Analysis 69 (1):78-86 (2009)

Authors
David Papineau
CUNY Graduate Center
Abstract
Since the publication of Elga's seminal paper in 2000, the Sleeping Beauty paradox has been the source of much discussion, particularly in this journal. Over the past few decades the Everettian interpretation of quantum mechanics 1 has also been much debated. There is an interesting connection between the way these two topics raise issues about subjective probability assignments.This connection is often alluded to, but as far as we know Peter J. Lewis's ‘Quantum Sleeping Beauty’ is the first attempt to examine it explicitly. Lewis claims that the two debates are not independent: to be specific, he argues that accepting the Everettian interpretation of quantum mechanics requires you to be a ‘halfer’ about Sleeping Beauty, in opposition to the more widely accepted ‘thirder’ solution.This paper will argue that Lewis is wrong. Everettians do not have to be halfers. It is perfectly cogent to be both an Everettian and a thirder.
Keywords Everettian interpretation  Many-worlds interpretation  Quantum Sleeping Beauty  Sleeping Beauty paradox
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DOI 10.1093/analys/ann012
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References found in this work BETA

Intention, Plans, and Practical Reason.Michael Bratman - 1987 - Cambridge: Cambridge, MA: Harvard University Press.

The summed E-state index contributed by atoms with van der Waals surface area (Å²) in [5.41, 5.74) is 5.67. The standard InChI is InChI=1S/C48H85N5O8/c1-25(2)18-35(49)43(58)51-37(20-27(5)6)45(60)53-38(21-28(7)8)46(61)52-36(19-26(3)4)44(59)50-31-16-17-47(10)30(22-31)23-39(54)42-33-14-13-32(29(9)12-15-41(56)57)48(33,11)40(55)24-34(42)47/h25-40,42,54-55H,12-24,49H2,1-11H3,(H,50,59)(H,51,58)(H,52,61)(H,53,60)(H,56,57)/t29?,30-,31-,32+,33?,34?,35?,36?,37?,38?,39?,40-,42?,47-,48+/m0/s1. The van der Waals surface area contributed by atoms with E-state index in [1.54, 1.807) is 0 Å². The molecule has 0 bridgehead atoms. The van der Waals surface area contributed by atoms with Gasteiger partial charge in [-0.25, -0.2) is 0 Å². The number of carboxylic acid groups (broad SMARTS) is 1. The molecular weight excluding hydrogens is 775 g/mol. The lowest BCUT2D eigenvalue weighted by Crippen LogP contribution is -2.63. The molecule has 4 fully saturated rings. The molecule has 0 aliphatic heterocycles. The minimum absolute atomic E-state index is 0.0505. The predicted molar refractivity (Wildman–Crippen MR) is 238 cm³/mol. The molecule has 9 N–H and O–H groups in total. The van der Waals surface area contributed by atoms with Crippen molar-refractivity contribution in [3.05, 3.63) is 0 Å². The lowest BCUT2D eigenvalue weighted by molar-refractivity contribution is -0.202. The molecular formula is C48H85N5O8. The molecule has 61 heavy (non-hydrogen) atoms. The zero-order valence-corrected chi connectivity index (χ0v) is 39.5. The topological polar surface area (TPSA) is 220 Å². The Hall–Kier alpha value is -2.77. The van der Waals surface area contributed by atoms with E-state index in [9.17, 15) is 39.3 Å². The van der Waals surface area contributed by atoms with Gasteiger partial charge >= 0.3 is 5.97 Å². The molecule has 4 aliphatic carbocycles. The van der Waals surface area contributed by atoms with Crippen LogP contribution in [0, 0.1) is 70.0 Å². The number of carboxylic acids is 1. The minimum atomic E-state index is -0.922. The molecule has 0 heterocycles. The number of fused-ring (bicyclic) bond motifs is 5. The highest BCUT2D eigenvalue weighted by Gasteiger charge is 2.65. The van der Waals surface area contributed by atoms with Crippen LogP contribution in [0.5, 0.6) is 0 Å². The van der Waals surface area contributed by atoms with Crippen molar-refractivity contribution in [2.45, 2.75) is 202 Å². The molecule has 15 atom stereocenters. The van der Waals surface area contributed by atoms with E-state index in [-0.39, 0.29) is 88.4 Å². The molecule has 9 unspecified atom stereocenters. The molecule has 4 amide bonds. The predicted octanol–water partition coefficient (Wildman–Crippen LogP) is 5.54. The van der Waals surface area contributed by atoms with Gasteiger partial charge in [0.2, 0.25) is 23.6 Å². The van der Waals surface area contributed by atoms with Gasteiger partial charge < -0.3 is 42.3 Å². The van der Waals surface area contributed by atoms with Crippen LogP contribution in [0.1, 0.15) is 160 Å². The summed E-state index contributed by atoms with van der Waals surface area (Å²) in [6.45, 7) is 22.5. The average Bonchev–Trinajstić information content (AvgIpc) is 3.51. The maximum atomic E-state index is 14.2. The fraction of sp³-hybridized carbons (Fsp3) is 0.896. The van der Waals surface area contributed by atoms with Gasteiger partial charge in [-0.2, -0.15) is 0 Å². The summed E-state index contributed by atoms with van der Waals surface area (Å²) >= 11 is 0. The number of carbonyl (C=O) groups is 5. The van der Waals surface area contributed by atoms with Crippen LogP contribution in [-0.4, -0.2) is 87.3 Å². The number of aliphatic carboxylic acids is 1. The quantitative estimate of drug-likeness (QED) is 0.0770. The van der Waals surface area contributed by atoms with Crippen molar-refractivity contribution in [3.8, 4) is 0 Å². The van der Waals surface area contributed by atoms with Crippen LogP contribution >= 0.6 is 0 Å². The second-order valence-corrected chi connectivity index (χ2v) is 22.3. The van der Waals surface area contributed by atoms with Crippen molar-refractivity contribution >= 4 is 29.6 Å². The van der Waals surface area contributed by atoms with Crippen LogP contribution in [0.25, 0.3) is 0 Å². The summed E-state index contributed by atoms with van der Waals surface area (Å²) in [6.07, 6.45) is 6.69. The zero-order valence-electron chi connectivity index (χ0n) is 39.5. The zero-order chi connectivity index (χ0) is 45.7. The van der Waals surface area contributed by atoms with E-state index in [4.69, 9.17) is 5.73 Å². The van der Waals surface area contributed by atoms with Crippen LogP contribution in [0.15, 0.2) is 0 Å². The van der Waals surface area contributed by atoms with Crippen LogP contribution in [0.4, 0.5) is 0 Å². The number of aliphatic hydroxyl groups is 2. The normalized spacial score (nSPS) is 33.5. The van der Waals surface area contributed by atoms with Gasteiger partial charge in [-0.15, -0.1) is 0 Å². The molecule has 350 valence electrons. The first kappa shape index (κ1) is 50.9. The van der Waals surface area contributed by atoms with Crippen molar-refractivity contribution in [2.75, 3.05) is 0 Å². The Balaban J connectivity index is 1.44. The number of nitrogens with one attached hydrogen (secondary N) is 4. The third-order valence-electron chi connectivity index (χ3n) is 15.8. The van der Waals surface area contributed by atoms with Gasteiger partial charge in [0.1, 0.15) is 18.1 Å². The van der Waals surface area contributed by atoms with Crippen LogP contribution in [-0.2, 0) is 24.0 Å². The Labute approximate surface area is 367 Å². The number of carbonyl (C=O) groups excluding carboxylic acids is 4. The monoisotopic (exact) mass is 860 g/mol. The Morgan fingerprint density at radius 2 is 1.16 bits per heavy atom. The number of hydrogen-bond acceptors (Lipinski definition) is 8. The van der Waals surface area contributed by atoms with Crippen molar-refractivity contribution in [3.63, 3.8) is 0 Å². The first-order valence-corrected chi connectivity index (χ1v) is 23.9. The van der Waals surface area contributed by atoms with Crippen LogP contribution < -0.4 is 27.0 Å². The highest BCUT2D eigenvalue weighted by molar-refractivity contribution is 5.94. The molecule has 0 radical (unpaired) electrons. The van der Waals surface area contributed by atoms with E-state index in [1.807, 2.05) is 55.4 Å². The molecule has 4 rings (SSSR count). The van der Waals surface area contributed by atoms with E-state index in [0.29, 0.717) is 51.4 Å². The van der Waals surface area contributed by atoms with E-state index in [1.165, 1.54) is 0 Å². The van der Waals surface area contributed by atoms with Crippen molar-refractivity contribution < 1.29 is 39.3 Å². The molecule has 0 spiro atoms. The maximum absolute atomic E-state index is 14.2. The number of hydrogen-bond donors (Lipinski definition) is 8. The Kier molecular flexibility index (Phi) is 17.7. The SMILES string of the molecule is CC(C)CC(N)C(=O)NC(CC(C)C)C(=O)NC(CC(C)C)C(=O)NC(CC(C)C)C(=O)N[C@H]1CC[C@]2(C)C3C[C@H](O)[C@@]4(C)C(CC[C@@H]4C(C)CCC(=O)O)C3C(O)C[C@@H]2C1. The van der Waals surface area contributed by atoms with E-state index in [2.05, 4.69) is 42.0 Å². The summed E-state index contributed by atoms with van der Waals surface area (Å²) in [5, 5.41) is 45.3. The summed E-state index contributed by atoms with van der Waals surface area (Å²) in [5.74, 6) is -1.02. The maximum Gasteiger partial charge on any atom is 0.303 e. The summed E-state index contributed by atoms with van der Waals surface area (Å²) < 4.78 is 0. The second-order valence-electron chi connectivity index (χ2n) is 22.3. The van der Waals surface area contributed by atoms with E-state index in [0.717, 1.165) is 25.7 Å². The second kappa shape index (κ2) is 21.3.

Intention.G. Anscombe - 1957 - Harvard University Press.
On Action.Carl Ginet - 1990 - Cambridge University Press.
Intention.P. L. Heath - 1960 - Philosophical Quarterly 10 (40):281.

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Citations of this work BETA

Typicality and Notions of Probability in Physics.Sheldon Goldstein - 2012 - In Yemima Ben-Menahem & Meir Hemmo (eds.), Probability in Physics. Springer. pp. 59--71.
Confirmation in a Branching World: The Everett Interpretation and Sleeping Beauty.Darren Bradley - 2011 - British Journal for the Philosophy of Science 62 (2):323-342.
Probability in the Many-Worlds Interpretation of Quantum Mechanics.Lev Vaidman - 2011 - In Yemima Ben-Menahem & Meir Hemmo (eds.), Probability in Physics. Springer. pp. 299--311.

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